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Edited by Jonathan Crush, Bruce Frayne and Gareth Haysom
Edited by Andrew T.H. Tan
Paul J. Smith
U.S. arms exports are a key element of U.S. foreign policy. Such exports advance U.S. national interests in at least 3 major areas (1) the tendency of such exports to promote military interoperability and to improve defense capacity among allies; (2) the propensity for such exports to solidify political relationships with countries that advance U.S. geopolitical goals; and (3) the economic advantages that accrue from such exports, particularly as they facilitate maintenance of America's defense industrial base. Two major mechanisms for U.S. arms exports are Foreign Military Sales (FMS) and Direct Commercial Sales (DCS). In addition to exploring the U.S. legal regime associated with arms transfers, the chapter examines the issue in the context of specific countries or political entities, namely Saudi Arabia, India, Turkey, Afghanistan and Taiwan.
Andrew T.H. Tan
Asia’s steady economic rise and the accompanying increase in military expenditure has led to the problem of the uncontrolled proliferation of conventional arms in the region. The key trends include: the acquisition of new capabilities where none had existed in the past; the acquisition of the latest and most sophisticated military technologies; the emphasis on naval power projection in the form of expanded maritime power; the renewed emphasis on airpower; and enhancements to land power. This increase in military power projection capabilities has accentuated security dilemmas, in turn increasing the potential for misperceptions, miscalculations and accidental war. This suggests the urgent need for arms control and other confidence-building measures in order to ameliorate the consequences of Asia’s relentless arms build-up.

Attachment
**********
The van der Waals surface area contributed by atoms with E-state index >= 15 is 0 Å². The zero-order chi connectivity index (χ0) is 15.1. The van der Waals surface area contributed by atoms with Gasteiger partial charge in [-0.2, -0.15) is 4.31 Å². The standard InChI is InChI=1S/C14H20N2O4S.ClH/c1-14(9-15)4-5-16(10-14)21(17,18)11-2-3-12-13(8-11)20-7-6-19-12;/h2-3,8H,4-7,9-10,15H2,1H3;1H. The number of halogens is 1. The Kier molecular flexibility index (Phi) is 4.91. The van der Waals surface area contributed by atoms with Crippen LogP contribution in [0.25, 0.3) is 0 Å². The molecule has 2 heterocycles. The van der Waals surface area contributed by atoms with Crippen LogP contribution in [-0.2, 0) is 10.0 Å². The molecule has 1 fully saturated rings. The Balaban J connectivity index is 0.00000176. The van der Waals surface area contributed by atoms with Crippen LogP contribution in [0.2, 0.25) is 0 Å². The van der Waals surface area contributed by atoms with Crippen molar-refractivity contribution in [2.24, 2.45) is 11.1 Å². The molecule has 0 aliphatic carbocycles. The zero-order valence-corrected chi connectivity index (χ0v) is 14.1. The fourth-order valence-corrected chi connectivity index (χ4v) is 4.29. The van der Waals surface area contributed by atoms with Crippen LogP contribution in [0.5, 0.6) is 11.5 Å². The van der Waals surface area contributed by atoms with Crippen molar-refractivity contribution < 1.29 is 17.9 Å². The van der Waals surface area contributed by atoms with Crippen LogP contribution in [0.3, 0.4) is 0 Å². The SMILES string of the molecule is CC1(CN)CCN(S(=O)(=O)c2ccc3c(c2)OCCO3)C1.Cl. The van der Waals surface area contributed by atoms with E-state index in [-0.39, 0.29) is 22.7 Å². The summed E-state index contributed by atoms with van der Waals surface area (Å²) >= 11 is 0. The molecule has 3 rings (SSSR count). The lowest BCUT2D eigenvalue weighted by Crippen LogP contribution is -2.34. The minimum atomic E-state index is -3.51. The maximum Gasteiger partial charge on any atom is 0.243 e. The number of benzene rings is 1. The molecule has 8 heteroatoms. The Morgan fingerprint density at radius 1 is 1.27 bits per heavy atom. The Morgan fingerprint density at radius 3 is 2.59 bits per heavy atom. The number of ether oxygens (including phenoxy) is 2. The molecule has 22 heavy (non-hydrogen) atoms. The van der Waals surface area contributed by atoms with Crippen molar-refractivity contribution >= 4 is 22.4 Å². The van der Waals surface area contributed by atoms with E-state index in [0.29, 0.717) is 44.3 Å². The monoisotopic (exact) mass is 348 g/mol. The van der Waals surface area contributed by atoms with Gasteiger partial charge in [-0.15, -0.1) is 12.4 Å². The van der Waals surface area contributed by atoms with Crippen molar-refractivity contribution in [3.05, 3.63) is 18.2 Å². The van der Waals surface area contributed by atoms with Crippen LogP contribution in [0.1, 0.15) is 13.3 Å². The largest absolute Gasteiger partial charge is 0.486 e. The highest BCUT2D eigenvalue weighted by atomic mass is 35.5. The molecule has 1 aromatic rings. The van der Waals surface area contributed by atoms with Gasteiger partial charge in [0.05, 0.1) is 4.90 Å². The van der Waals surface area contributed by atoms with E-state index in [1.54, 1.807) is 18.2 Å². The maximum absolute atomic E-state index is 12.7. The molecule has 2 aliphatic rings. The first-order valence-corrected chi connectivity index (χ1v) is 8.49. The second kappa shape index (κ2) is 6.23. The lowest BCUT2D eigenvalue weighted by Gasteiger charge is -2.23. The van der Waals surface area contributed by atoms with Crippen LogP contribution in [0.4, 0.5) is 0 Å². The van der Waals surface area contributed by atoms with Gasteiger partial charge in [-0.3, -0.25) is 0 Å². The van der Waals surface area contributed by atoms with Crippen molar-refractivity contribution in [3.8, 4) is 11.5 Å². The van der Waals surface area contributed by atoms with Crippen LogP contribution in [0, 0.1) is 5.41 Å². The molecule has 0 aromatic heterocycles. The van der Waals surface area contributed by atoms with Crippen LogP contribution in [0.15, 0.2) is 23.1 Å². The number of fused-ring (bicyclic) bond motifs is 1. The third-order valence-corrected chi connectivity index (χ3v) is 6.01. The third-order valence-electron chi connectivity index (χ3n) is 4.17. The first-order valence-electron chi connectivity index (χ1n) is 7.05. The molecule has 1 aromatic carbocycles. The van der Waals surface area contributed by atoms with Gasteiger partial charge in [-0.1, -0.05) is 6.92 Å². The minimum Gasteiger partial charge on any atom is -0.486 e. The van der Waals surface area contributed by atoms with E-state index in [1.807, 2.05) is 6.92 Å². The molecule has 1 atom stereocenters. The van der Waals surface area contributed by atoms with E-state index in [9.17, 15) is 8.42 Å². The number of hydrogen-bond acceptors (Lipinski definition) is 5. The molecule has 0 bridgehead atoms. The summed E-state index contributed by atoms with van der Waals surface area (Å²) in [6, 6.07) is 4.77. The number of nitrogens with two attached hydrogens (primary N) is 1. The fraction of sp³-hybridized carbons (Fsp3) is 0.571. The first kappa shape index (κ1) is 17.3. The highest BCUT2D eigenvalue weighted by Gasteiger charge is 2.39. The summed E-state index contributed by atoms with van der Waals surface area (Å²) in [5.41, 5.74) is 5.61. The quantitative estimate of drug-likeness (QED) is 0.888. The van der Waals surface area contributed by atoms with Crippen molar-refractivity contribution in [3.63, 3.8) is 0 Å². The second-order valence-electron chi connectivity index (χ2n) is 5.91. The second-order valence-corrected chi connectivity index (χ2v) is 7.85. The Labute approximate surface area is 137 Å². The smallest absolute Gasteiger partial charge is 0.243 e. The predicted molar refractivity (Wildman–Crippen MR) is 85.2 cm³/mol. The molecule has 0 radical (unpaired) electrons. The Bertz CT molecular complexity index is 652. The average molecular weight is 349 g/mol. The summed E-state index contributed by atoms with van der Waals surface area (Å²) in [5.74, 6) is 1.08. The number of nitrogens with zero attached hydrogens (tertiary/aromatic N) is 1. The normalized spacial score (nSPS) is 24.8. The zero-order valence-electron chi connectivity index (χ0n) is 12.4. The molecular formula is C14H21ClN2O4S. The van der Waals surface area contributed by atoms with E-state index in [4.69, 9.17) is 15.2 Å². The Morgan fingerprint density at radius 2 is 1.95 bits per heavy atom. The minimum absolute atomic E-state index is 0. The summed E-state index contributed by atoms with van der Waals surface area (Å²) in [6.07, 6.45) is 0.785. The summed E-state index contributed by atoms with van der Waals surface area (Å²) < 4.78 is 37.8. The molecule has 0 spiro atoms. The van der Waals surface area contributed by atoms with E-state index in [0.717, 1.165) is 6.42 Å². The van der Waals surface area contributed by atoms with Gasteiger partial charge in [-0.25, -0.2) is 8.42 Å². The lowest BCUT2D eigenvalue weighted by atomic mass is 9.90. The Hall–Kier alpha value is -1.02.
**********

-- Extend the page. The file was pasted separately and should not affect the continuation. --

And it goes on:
After a prolonged period of limited investment European states are launching programmes to modernize the air power that plays a pivotal role in modern conflict. These programmes will impact on the force structures and capabilities of European states for several decades to come. National procurement must fit with collective defence needs in a coherent manner, and deliver capabilities within a relatively short time frame. However, while choices are constrained by what is available and affordable today, the ways in which air power is delivered is changing. The level of investment needed to build the next generation of air power will promote joint projects implemented by increasingly integrated trans-national companies. However, European states need to continue thinking about how these new capabilities will be used in defence cooperation frameworks that still emphasize coordinating national armed forces. The computing power and digital communication systems on aircraft in future could process and fuse data such that tactical command and control, counter air and interdiction missions are planned as well as implemented more quickly at lower command levels. In future ‘optionally manned’ aircraft armed with precision-guided stand-off missiles could operate in tandem with unmanned air vehicles carrying a variety of payloads and a ‘swarm’ of relatively small and relatively cheap unmanned systems carrying kinetic and non-kinetic weapons along with a range of sensors and communication capabilities.